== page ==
Outline of this Presentation 1, Introduction to our FYP
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  • Provide Wireless Technology and Architectural Evaluation This objective calls for investigation on the cutting edge technologies in wireless and thin-client equipment,and the forecast of what would be available in the near future for the best performance and price consideration. Develop Software and System Infrastructure We plan to design an overall wireless campus architecture, including the acquisition of wireless and thin-client devices, the number of required components, and their hierarchical distribution and appropriate layout structure. We will also develop software infrastructure for teaching and learning in wireless networks. This infrastructure includes software components for (i) lecture presentation and student/teacher communication, (ii) graphical user interface design, (iii) multimedia applications for information searching and contents retrieval. Create Wireless Quality Education Service and Content This objective focuses on the development of courseware for wireless setting. The developed courseware will emphasise high interaction and user-friendly multimedia contents. It will also develop wireless-based testing mechanism. Students can perform test in the wireless environment, and testing questions can be dynamically adjusted according to students' learning progress and capabilities.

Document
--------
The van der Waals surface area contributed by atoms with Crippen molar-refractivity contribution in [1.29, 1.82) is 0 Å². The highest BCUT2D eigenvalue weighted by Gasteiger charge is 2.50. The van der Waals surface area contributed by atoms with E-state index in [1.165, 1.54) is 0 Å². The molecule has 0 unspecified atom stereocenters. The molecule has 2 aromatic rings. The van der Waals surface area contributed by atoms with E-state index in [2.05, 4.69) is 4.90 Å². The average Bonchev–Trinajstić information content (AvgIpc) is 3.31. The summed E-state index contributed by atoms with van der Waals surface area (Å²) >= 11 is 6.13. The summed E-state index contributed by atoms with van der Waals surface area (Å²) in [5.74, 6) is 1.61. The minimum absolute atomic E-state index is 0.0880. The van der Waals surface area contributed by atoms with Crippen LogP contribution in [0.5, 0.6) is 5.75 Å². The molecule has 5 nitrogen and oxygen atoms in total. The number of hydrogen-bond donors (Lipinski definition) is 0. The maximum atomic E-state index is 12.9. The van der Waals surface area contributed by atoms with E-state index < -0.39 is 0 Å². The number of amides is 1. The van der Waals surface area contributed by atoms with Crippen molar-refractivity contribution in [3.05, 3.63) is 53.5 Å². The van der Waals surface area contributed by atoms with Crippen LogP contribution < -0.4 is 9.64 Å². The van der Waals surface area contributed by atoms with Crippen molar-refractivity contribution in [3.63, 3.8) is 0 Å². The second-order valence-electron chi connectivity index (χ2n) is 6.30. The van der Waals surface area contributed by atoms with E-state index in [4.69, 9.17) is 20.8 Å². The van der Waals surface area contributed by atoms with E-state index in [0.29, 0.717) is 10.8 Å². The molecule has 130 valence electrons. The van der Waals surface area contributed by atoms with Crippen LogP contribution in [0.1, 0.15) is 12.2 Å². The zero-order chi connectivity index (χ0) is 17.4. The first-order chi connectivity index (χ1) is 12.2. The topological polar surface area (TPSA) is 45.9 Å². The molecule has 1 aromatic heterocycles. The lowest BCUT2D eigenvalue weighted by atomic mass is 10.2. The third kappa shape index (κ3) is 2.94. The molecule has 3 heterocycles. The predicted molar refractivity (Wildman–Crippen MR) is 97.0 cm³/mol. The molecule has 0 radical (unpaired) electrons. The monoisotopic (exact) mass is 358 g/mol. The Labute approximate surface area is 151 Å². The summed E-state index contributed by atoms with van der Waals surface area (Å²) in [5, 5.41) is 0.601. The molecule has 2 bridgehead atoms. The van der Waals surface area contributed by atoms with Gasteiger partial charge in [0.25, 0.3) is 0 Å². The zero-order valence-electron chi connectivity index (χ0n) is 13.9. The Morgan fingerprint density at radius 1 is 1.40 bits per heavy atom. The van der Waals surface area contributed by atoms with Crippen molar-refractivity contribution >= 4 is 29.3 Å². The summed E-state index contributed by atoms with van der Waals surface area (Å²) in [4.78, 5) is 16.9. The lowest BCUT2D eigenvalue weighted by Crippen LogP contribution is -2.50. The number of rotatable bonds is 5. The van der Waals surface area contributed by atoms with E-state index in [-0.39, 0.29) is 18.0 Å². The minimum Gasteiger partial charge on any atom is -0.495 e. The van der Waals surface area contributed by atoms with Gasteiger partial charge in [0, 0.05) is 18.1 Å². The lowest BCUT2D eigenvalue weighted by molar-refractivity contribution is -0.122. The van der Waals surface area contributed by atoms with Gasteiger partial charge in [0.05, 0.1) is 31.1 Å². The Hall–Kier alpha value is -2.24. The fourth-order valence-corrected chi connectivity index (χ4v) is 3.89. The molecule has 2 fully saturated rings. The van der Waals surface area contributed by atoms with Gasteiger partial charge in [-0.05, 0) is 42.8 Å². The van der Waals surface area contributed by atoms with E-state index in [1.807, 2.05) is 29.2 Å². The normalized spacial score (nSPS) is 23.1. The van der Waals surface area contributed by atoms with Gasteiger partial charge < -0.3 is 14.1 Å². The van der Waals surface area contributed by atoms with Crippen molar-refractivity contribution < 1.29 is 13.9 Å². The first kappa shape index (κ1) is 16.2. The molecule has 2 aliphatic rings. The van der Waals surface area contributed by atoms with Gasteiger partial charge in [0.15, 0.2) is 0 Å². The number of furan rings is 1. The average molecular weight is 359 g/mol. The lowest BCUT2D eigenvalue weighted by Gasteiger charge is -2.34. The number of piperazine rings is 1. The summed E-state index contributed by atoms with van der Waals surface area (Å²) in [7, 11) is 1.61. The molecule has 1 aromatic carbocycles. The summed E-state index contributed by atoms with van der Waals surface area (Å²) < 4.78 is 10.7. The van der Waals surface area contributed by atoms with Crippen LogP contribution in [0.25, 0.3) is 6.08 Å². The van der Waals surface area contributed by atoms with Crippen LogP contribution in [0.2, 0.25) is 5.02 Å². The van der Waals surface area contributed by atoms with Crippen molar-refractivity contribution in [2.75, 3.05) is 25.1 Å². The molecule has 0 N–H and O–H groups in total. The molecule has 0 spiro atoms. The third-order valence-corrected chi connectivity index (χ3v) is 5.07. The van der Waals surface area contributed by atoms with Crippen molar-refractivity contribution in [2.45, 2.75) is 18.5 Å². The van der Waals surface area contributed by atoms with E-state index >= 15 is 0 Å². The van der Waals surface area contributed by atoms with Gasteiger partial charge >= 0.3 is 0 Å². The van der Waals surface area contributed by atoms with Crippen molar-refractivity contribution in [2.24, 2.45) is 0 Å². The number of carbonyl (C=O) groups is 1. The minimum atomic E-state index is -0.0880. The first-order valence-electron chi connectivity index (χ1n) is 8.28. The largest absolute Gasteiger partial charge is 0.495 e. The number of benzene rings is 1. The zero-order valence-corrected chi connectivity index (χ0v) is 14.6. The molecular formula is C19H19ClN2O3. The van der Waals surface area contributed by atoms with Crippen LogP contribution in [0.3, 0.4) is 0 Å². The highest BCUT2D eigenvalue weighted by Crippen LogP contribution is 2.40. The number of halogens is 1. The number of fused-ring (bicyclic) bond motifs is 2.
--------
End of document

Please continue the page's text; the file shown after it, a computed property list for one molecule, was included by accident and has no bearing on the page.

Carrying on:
• Data and Voice access points Bluetooth facilitates real-time voice and data transmissions. The technology makes it possible to connect any portable and stationary communication device as easily as switching on the lights. You can, for instance, surf the Internet and send e-mails on your portable PC or notebook regardless of whether you are wirelessly connected through a mobile phone or through a wire-bound connection (PSTN, ISDN, LAN, xDSL). . Cable replacement Bluetooth eliminates the need for numerous, often proprietary, cable attachments for connection of practically any kind of communication device. Connections are instant and they are maintained even when devices are not within line of sight. The range of each radio is approximately 10 meters, but it can be extended to around 100 meters with an optional amplifier. . Ad hoc networking A device equipped with a Bluetooth radio establishes instant connection to another Bluetooth radio as soon as it comes into range. Since Bluetooth supports both point-to-point and point-to-multipoint connections, several sub-nets can be established and linked together ad hoc. The Bluetooth topology is best described as a multiple sub-net structure.